Eternal recurrence is a philosophical concept coined by 19th century philosopher Friedrich Nietzsche which relates the idea that, as explained by Rustin Cohle from “True Detective,” “time is a flat circle.” The events that take place throughout the universe have happened before and will happen again an infinite number of times, because the progression of time is circular rather than linear.
A more toned-down version of this concept is historical recurrence, the idea that throughout history similar events have occurred and will continue to occur. Unlike eternal recurrence, historical recurrence is a phenomenon that can be observed. What do Emperor Bonaparte’s campaign in 1812 and Adolf Hitler’s in 1941 have in common? They both tried to invade Russia, and the Russian Winter caused both invasions to fail. Mark Twain wrote that “it is not worthwhile to try to keep history from repeating itself, for man’s character will always make the preventing of the repetitions impossible.” He could be right, but I will nonetheless hazard to try.
To prevent historical recurrence, we need not venture back to the evolution of mankind, or any point in history for that matter. Rather, we must examine the reporting of current events, because the events that are reported today will be the foundation of history to come. Are as many current events being reported as possible? The answer is a flat-out no, because news reporting is tainted by the process of selection.
Selection is a broad term. I utilized the process of selection in constructing the sentence that you are reading. Instead of saying “constructing” I could have used a more elementary word like “writing,” but I wanted to appear less unsophisticated than I truly am. Everybody is selective about everything that they say. Reporting the news is certainly no exception. Not to mention the fact that profit motive effectively controls news organizations, and one other aspect dominates the selection process for news stories above all: popular demand.
There is a much higher demand for negative press than positive press. Negative press covers things like natural disasters, acts of prejudice and hate, people exploiting the poor, people of power behaving incompetently and politicians lining their pockets with corporate donations. Bad behavior gets more publicity than good behavior, disaster more than development. Go to any website claiming to report current events; open any newspaper.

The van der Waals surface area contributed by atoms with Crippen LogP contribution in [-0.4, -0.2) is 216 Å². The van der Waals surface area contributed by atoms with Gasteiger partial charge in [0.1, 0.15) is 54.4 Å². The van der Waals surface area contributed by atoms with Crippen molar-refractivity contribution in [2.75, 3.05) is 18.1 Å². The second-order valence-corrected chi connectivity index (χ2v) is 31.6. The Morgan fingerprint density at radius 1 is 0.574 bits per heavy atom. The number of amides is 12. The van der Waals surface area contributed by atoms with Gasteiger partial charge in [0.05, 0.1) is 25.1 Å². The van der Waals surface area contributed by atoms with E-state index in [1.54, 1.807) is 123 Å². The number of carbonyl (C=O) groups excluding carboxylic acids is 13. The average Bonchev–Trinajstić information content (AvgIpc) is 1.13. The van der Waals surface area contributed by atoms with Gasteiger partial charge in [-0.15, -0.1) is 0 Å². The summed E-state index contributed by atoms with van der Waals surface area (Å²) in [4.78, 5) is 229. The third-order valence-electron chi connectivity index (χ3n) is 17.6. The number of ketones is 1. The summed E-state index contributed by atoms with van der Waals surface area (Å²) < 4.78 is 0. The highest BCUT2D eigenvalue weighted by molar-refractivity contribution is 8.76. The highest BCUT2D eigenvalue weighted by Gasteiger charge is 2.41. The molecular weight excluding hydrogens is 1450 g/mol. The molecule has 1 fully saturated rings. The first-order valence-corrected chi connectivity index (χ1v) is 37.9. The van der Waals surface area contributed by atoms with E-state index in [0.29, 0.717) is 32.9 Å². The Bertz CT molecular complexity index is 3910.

Readership is an inseparable determinant of a news organization’s success. Newspapers and other mediums are incentivized to report on things that will garner the most attention from the public, and studies have shown that the public prefers glass-half-empty news stories. One such study took place at McGill University in Canada, where researchers Marc Trussler and Stuart Soroka told participants that they were being studied for eye-tracking. Participants were first asked to select news stories from a website and read them in front of a camera for “baseline eye-tracking measures.” Next, the participants watched a short video, which they were tricked to believe was the main part of the experiment. Afterwards, they answered questions about the news stories that they preferred.
What Trussler and Soroka found was that people most frequently selected news articles dealing with corruption, setbacks and hypocrisy rather than more positive articles. Yet when the researchers asked the participants what sort of news they preferred to read, most said positive news and oddly enough complained that news media was too negative.
Thus, the general public is afflicted with ignorance. Individual members of the public may be bright or dimwitted, but the public at large is an ignorant mechanism of considerable proportions. How could a public unaware of its addiction to tragedy porn be characterized as anything else?
Yet it is the newsmaker, not the newsreader, who must be held accountable. Selection as catering to popular demand places the quality of news on a downward trajectory. News organizations could be educating the public with as clear a picture of reality as can be taken.
Instead, they prioritize entertainment over information in designing their stories. What happens to all of the potential stories that go unreported every day for being relatively less entertaining than the stories that are selected? Are these stories unworthy of our attention
We cannot know. By tossing certain stories in favor of more entertaining stories, we lose sight of what news reporting stands for at its core: discovery of the truth. Worse yet, we forget information before we even learn it.
It is therefore imperative that the current process of selection be eliminated. Transitioning to the online world is the first step that will lay the foundation for the elimination of selection, and this step is already in the works. Websites do not have page limits, which makes selection for the sake of space unnecessary. The second step is for every news organization to limit its scope and establish a niche. We need a website that churns out articles on farm subsidies on a daily basis. We need another keeping us continually updated on the exploitation of employees by McDonald’s. We need a website designed specifically to continue reporting the stories that make the headlines and then vanish. If we take these two steps, we will maximize our potential to report current events, and the historians of tomorrow will have ample information at their disposal. This is my stab at solving the irritating phenomenon of historical recurrence.
Assistant Editorials Editor Erik Alexander is a College junior from Alpharetta, Georgia.